Building society posts record-breaking results for third year

Leeds Building Society has posted record-breaking annual results for the third year in a row.

It posted annual pre-tax profits of £181.5 million, the second highest in its history after last year’s £220.5m, and lent to 17,7600 first-time buyers, more than half of all its new mortgages, up from a third last year. Savings with the society grew to a record £2.7bn, up from £2.1bn in 2022.

Capital and reserves stand at £1.6 billion and liquidity levels continue above regulatory requirements.

Chief executive Richard Fearson said the pre-tax profits were the result of a record trading performance in a turbulent market for both savers and borrowers.. The society lent more than £4bn in residential mortgages and saw 157,000 new members join, bringing total memberships to an all-time high of 919,000.

“We concentrated our support on the needs of aspiring homeowners and helped nearly 18,000 first time buyers to get on the housing ladder,” he said. “We did this by launching innovative partnerships and products designed to help break down barriers which prevent home ownership, such as Experian Boost and Home Deposit Saver, and by continuing our market leading position in shared ownership mortgages.

“We also stood shoulder to shoulder with members already on the property ladder during a year which saw the Bank of England interest rate reach a 15-year high, helping when it really matters with support tailored to their individual circumstances. We were one of the first to sign up to the Mortgage Charter and the first lender to launch a simple, digital application process for those seeking help; we limited increases in our standard variable rate, and we did not charge arrears fees – and will not again during 2024.”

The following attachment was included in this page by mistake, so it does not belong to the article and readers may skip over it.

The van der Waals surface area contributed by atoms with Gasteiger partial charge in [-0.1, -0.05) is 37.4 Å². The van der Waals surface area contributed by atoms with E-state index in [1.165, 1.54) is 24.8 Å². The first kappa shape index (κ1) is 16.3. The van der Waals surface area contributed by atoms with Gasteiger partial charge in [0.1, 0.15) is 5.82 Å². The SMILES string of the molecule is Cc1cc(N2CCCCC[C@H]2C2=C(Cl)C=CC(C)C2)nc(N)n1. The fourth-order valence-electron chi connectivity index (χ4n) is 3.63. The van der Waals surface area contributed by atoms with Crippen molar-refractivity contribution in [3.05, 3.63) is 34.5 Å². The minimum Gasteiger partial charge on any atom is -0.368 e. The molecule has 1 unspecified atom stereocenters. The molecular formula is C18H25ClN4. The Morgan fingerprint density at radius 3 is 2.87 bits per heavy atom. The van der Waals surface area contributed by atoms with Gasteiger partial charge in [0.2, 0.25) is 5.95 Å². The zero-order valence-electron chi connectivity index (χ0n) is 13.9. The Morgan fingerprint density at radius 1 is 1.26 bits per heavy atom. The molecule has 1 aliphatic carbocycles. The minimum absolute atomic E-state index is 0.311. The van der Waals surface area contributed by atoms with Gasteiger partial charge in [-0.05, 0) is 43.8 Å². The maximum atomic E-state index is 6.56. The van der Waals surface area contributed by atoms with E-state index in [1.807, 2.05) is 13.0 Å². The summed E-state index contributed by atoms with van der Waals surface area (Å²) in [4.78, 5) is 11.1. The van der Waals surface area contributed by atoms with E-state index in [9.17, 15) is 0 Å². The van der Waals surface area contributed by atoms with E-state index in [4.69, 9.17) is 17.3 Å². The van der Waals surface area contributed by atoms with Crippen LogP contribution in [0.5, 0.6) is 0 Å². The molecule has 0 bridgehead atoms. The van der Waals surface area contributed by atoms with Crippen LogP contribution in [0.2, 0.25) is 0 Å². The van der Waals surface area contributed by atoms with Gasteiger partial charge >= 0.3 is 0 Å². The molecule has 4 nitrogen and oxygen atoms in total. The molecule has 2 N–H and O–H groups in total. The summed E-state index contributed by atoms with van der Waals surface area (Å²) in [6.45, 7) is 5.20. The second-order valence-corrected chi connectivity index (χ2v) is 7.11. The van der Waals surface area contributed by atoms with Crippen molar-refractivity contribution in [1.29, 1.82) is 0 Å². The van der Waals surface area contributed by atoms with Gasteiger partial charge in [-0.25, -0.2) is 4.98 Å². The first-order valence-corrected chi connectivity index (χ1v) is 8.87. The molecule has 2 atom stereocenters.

Today the society announced a deal with North Yorkshire and Norfolk Councils to stop new loans on holiday-let homes for a 12-month trial period beginning at the end of March. The society said this increased its support for first-time buyers by removing one of the obstacles to finding available and affordable homes. It said it had liaised with the councils as it sought to balance local housing needs and the economic benefits of tourism.

Fearson said, “In some areas holiday lets have grown to have a significant stranglehold on the pipeline of homes available for local people to live in. Our decision adds to the arsenal of options available to local authorities to balance local housing needs with economic benefits in a way which leaves power in the hands of the local authorities.

“We will learn through the trial how effective this measure can be in increasing the supply of residential homes and gain greater insight on steps that can make a positive difference.”